Monday, May 28, 2007

A Culinary Alpine Hike

This past long weekend, we spent in Pont de Nant, Switzerland which is a lovely and rather remote spot in the Swiss Alps. The idea was to surprise my mother-in-law who was expecting a quiet weekend in the mountains. In the end there were about 25 of us all celebrating in the gorgeous, fresh mountain air. We went for a hike on Saturday that made me think of how well one would be able to survive if they had to live off the land here. First off, if you have temperate, rainy weather (it rained a lot this past weekend) you have big, big snails (that's escargot, folks!) left, right and center. Evidently, to make them edible, you must catch them and soak them in different changes of fresh water for at least a day to get all the sand out. Then they're great right out of the oven with garlic, parsley and butter.

Then with the gentiane flower (well, actually the root) you can make the famous Gentiane liquor. What you see here is a small gentiane flower, but the one you can make booze from is the "gentiana lutea" the large gentaine flower, another type from the species. I actually have no idea how one makes liquor out of it but it's available all over the Vaud region of Switzerland and probably elsewhere as well.

Finally in the late spring and throughout the summer there are berries everywhere. Here you see a wild strawberry flower that will become a strawberry within a month. After the strawberries, in July and August, there are wild raspberries to pick.

Not too shabby!

Friday, May 25, 2007

Balsamic - Wild Strawberry Preserves

Balsamic vinegar is the best thing that's ever happened to strawberries. Now strawberry preserves have always left me a bit cold. Why spread that on your toast when you have fig jam, wild blackberry preserves and pear-coriander chutney, I ask? It didn't occur to me until very recently, that if balsamic vinegar can bring out the strawberriestness of fresh strawberries, then it can do the same for strawberry preserves. At the market last Saturday, I bought more tiny wild strawberries than we could finish and the rest were getting a bit soft so I went online trying to find a good balsamic-strawberry preserve recipe and found out that this is much more the kind of thing one spends $10 a jar on in a schmancy shop than it is a thing one makes from scratch. (Meaning I didn't find any recipes.) So I winged it. For those of you with more time and culinary talent than money, here's the recipe:

1 lb strawberries (wild, if you're really lucky)
1 lb sugar
1/2 cup balsamic vinegar (please! no aged-for-25-years stuff, save that for drizzling and use the cheap stuff for this, ok?)

In a large stock pot place 2-3 clean empty glass jars (recycled jars with screw-tops will do just fine), cover with water and put over high heat. It usually takes a long time to get a large volume of water to boil, so put the jars on the stove before you start the preserves. Place the strawberries, sugar and balsamic vinegar in a medium-sized sauce pan and bring to a boil. Cook until the boiling bubbles seem thick. This took me 15 minutes. (When the preserves are thick enough, the bubbles at the surface seem to take longer to pop). Test the doneness of the preserves by letting a drop of it fall onto a room-temperature saucer. Music to test wild-strawberry preserves by: "No Way to break My Heart" by the Wild Strawberries". The drop should remain like a high dome. If it spreads at all, the preserves are not done yet; continue cooking for another couple minutes and try again.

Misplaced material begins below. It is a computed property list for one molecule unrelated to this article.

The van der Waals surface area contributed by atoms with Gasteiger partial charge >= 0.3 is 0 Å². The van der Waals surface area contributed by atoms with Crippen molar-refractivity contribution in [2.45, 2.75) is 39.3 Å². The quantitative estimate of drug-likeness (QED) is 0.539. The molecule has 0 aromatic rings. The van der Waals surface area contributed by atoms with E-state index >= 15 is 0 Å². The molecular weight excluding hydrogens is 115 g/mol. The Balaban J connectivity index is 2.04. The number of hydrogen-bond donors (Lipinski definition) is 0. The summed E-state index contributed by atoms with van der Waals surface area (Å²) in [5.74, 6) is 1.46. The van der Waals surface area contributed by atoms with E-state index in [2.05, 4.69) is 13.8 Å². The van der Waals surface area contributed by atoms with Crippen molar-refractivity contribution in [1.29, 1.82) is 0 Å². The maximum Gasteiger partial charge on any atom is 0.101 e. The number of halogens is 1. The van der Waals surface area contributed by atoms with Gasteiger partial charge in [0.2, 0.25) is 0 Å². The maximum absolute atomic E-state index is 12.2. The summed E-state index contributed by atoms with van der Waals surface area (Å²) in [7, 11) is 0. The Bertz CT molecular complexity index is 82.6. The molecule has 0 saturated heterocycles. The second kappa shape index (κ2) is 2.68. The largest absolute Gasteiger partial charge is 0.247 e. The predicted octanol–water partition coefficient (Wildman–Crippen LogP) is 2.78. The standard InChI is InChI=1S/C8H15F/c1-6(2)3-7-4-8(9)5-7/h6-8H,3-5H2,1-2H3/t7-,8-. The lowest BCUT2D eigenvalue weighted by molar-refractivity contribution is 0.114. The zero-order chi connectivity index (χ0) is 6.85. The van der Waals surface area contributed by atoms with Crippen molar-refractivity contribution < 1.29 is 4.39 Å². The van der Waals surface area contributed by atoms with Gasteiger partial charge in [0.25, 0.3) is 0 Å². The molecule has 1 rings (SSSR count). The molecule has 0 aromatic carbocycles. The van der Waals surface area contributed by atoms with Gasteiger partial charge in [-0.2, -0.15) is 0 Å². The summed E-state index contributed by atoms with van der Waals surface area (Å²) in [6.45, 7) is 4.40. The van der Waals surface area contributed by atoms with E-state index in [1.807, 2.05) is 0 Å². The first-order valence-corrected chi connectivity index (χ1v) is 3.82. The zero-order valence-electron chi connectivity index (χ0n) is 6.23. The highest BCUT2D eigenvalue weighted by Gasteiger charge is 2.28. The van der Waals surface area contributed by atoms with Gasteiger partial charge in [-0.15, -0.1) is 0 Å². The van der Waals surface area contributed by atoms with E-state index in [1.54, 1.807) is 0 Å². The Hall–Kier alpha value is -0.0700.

Once your preserves are thick enough and your jars and lids are at a rolling boil, you’re ready to jar the preserves. Utensils you will need: 1 long wooden spoon, 1 ladle, 1 plastic funnel cut in half so that the pouring space is narrower than the jar mouths but wide enough for the preserves to go through, 2 oven mitts and ideally 1 friend standing by, surgical technician-like, to make the process go more smoothly. Using the long, wooden spoon, fish out one of the jars and shake it upside down to remove excess water (the spoon should be inside the upside-down jar). Place the jar right-side-up next to the pot of preserves. Place the funnel over the jar, ladle in jam up to just millimeters from the very top, fish out a lid with the spoon and, using oven mitts, screw the lid on very tightly. Flip the sealed jar upside-down on the counter and proceed with the subsequent jars. Allow to cool completely. There are often some extra preserves that won’t fit into the jars and that can be ladled into a cup and eaten with toast the next morning.

Wednesday, May 23, 2007

Le Nespole - Would You Eat This?!

In the spring, Milan's open-air markets fill up with two great types of fruit: strawberries and medlars. Ever heard of a medlar? I hadn't until about 2 years into this European living experience. I figured "nespole" in Italian and "nefles" in French didn't have an English translation like mango and papaya are always called "mango" and "papaya" in Europe and the Americas. I like them even though I have to avert my eyes while I'm eating them. Have any of you English-speakers ever heard of this fruit?


Then I remembered a jelly recipe in "Perfect Preserves" by british food writer, Nora Carey. To give you a sense of the medlar's popularity, she had to introduce the recipe by explaining to her English-speaking audience what a medlar was: "a somewhat forgotten, old-fashioned fruit" and how you're supposed to eat it: "The medlar is not considered mature until it is completely rotted which can occur on the tree...or the fruit can be picked earlier and then spread on a straw mat in a cool place." To the left, you see fresh, pretty medlars ready for buying, but nowhere near ready for eating. The looks of a ripe medlar (photo up at the top) are, I imagine enough to warrant their unpopularity but they really are good, sweet and tangy once they're full of ugly brown spots.

So my question is, would you eat this?

Monday, May 21, 2007

Homemade Soba Noodles With Sesame Dipping Sauce

Japanese soba noodles are often (if not always, I'm not a Japanese food expert) served cold, so they're an excellent choice for Brown Bag Lunch #5. Delicious and wholesome, this is a dish that makes my restaurant-going co-workers green with envy.

Here in Italy, packaged soba noodles are hard to come by, so I decided to make some myself. The combination of all-purpose and buckwheat flours give the noodles a brown-grey cast, almost exactly like Italian Pizzocheri. In fact when Italians ask me about soba, I tell them it's Japanese pizzocheri, and they get it, sort of.